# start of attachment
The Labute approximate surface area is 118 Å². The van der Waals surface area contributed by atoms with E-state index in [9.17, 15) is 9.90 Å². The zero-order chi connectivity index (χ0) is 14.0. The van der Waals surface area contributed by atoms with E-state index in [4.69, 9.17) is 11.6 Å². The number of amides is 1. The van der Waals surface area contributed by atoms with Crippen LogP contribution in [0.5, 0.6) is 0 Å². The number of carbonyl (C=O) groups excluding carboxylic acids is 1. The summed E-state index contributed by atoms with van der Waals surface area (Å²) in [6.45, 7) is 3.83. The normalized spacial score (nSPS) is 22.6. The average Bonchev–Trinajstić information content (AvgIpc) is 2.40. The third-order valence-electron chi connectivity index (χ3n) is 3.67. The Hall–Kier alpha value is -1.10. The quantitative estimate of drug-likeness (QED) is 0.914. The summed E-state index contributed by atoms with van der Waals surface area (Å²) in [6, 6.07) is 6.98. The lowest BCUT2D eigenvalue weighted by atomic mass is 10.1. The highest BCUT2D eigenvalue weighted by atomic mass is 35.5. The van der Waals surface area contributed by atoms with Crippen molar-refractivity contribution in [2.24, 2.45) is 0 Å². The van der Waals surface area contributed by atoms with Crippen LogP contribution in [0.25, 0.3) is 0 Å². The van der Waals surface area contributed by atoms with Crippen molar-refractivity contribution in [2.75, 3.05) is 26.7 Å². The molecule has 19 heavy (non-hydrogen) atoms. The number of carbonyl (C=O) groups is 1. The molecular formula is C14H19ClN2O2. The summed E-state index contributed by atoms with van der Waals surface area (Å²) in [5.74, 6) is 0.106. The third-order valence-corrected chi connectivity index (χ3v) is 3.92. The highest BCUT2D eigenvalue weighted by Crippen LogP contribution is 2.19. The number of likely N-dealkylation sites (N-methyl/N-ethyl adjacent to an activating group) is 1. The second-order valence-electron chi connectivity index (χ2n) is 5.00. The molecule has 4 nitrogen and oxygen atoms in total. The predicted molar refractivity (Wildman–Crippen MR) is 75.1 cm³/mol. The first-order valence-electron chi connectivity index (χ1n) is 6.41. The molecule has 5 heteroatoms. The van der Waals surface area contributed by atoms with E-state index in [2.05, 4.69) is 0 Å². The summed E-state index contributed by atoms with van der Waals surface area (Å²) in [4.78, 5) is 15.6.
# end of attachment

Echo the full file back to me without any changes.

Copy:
The Labute approximate surface area is 118 Å². The van der Waals surface area contributed by atoms with E-state index in [9.17, 15) is 9.90 Å². The zero-order chi connectivity index (χ0) is 14.0. The van der Waals surface area contributed by atoms with E-state index in [4.69, 9.17) is 11.6 Å². The number of amides is 1. The van der Waals surface area contributed by atoms with Crippen LogP contribution in [0.5, 0.6) is 0 Å². The number of carbonyl (C=O) groups excluding carboxylic acids is 1. The summed E-state index contributed by atoms with van der Waals surface area (Å²) in [6.45, 7) is 3.83. The normalized spacial score (nSPS) is 22.6. The average Bonchev–Trinajstić information content (AvgIpc) is 2.40. The third-order valence-electron chi connectivity index (χ3n) is 3.67. The Hall–Kier alpha value is -1.10. The quantitative estimate of drug-likeness (QED) is 0.914. The summed E-state index contributed by atoms with van der Waals surface area (Å²) in [6, 6.07) is 6.98. The lowest BCUT2D eigenvalue weighted by atomic mass is 10.1. The highest BCUT2D eigenvalue weighted by atomic mass is 35.5. The van der Waals surface area contributed by atoms with Crippen molar-refractivity contribution in [2.24, 2.45) is 0 Å². The van der Waals surface area contributed by atoms with Crippen LogP contribution in [0.25, 0.3) is 0 Å². The van der Waals surface area contributed by atoms with Crippen molar-refractivity contribution in [2.75, 3.05) is 26.7 Å². The molecule has 19 heavy (non-hydrogen) atoms. The number of carbonyl (C=O) groups is 1. The molecular formula is C14H19ClN2O2. The summed E-state index contributed by atoms with van der Waals surface area (Å²) in [5.74, 6) is 0.106. The third-order valence-corrected chi connectivity index (χ3v) is 3.92. The highest BCUT2D eigenvalue weighted by Crippen LogP contribution is 2.19. The number of likely N-dealkylation sites (N-methyl/N-ethyl adjacent to an activating group) is 1. The second-order valence-electron chi connectivity index (χ2n) is 5.00. The molecule has 4 nitrogen and oxygen atoms in total. The predicted molar refractivity (Wildman–Crippen MR) is 75.1 cm³/mol. The first-order valence-electron chi connectivity index (χ1n) is 6.41. The molecule has 5 heteroatoms. The van der Waals surface area contributed by atoms with E-state index in [2.05, 4.69) is 0 Å². The summed E-state index contributed by atoms with van der Waals surface area (Å²) in [4.78, 5) is 15.6.